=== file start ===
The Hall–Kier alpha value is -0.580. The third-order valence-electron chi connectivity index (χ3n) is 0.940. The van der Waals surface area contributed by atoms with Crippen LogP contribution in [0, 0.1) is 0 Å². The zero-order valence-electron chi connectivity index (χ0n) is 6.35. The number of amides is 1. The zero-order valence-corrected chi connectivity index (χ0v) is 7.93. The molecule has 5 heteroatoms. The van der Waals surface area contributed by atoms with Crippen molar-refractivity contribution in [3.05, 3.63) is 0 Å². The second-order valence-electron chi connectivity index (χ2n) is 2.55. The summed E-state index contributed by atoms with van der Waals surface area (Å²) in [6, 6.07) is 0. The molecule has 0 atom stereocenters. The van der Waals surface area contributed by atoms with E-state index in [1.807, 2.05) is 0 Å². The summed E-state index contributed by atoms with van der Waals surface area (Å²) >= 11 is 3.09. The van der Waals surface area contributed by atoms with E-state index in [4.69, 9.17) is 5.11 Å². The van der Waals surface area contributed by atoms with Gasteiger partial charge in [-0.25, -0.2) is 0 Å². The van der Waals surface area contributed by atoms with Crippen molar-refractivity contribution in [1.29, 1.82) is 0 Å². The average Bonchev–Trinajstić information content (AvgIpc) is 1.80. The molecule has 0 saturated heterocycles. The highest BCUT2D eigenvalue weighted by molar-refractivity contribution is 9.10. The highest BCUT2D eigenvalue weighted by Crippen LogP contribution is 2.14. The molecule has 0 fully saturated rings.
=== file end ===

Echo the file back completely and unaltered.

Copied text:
The Hall–Kier alpha value is -0.580. The third-order valence-electron chi connectivity index (χ3n) is 0.940. The van der Waals surface area contributed by atoms with Crippen LogP contribution in [0, 0.1) is 0 Å². The zero-order valence-electron chi connectivity index (χ0n) is 6.35. The number of amides is 1. The zero-order valence-corrected chi connectivity index (χ0v) is 7.93. The molecule has 5 heteroatoms. The van der Waals surface area contributed by atoms with Crippen molar-refractivity contribution in [3.05, 3.63) is 0 Å². The second-order valence-electron chi connectivity index (χ2n) is 2.55. The summed E-state index contributed by atoms with van der Waals surface area (Å²) in [6, 6.07) is 0. The molecule has 0 atom stereocenters. The van der Waals surface area contributed by atoms with E-state index in [1.807, 2.05) is 0 Å². The summed E-state index contributed by atoms with van der Waals surface area (Å²) >= 11 is 3.09. The van der Waals surface area contributed by atoms with E-state index in [4.69, 9.17) is 5.11 Å². The van der Waals surface area contributed by atoms with Gasteiger partial charge in [-0.25, -0.2) is 0 Å². The van der Waals surface area contributed by atoms with Crippen molar-refractivity contribution in [1.29, 1.82) is 0 Å². The average Bonchev–Trinajstić information content (AvgIpc) is 1.80. The molecule has 0 saturated heterocycles. The highest BCUT2D eigenvalue weighted by molar-refractivity contribution is 9.10. The highest BCUT2D eigenvalue weighted by Crippen LogP contribution is 2.14. The molecule has 0 fully saturated rings.